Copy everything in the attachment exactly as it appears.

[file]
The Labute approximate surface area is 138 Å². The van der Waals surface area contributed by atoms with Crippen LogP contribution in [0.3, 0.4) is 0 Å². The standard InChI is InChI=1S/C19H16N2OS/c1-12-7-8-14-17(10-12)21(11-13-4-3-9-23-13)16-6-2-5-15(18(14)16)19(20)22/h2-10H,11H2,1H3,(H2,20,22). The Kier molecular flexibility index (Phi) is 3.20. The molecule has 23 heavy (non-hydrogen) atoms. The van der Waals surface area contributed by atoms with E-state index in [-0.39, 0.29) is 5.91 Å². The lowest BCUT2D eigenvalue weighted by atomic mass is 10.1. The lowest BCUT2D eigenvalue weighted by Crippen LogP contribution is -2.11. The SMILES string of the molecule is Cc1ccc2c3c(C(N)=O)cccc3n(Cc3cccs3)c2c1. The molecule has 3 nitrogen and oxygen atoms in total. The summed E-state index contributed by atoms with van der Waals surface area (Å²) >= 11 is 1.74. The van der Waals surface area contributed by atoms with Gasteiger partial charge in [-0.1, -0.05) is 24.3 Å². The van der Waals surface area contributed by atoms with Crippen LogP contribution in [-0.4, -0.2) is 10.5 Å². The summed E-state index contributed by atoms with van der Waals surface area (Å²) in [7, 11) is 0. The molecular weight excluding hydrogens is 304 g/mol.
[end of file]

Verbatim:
The Labute approximate surface area is 138 Å². The van der Waals surface area contributed by atoms with Crippen LogP contribution in [0.3, 0.4) is 0 Å². The standard InChI is InChI=1S/C19H16N2OS/c1-12-7-8-14-17(10-12)21(11-13-4-3-9-23-13)16-6-2-5-15(18(14)16)19(20)22/h2-10H,11H2,1H3,(H2,20,22). The Kier molecular flexibility index (Phi) is 3.20. The molecule has 23 heavy (non-hydrogen) atoms. The van der Waals surface area contributed by atoms with E-state index in [-0.39, 0.29) is 5.91 Å². The lowest BCUT2D eigenvalue weighted by atomic mass is 10.1. The lowest BCUT2D eigenvalue weighted by Crippen LogP contribution is -2.11. The SMILES string of the molecule is Cc1ccc2c3c(C(N)=O)cccc3n(Cc3cccs3)c2c1. The molecule has 3 nitrogen and oxygen atoms in total. The summed E-state index contributed by atoms with van der Waals surface area (Å²) >= 11 is 1.74. The van der Waals surface area contributed by atoms with Gasteiger partial charge in [-0.1, -0.05) is 24.3 Å². The van der Waals surface area contributed by atoms with Crippen LogP contribution in [-0.4, -0.2) is 10.5 Å². The summed E-state index contributed by atoms with van der Waals surface area (Å²) in [7, 11) is 0. The molecular weight excluding hydrogens is 304 g/mol.